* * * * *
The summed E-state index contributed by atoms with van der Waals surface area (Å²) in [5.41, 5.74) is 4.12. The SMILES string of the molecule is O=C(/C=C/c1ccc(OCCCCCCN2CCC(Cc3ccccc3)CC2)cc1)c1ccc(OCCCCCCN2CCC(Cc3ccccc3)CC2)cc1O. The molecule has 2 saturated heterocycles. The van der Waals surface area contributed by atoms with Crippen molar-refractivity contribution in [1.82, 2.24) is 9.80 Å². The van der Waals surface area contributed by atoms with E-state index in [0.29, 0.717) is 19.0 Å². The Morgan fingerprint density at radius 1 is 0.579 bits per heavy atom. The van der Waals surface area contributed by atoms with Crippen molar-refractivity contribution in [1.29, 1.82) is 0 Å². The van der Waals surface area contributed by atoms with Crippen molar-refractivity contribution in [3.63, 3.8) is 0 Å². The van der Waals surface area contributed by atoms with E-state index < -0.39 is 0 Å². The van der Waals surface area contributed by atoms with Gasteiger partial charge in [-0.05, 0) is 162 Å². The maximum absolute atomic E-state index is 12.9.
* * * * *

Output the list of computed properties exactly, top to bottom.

The summed E-state index contributed by atoms with van der Waals surface area (Å²) in [5.41, 5.74) is 4.12. The SMILES string of the molecule is O=C(/C=C/c1ccc(OCCCCCCN2CCC(Cc3ccccc3)CC2)cc1)c1ccc(OCCCCCCN2CCC(Cc3ccccc3)CC2)cc1O. The molecule has 2 saturated heterocycles. The van der Waals surface area contributed by atoms with Crippen molar-refractivity contribution in [1.82, 2.24) is 9.80 Å². The van der Waals surface area contributed by atoms with E-state index in [0.29, 0.717) is 19.0 Å². The Morgan fingerprint density at radius 1 is 0.579 bits per heavy atom. The van der Waals surface area contributed by atoms with Crippen molar-refractivity contribution in [1.29, 1.82) is 0 Å². The van der Waals surface area contributed by atoms with Crippen molar-refractivity contribution in [3.63, 3.8) is 0 Å². The van der Waals surface area contributed by atoms with E-state index < -0.39 is 0 Å². The van der Waals surface area contributed by atoms with Gasteiger partial charge in [-0.05, 0) is 162 Å². The maximum absolute atomic E-state index is 12.9.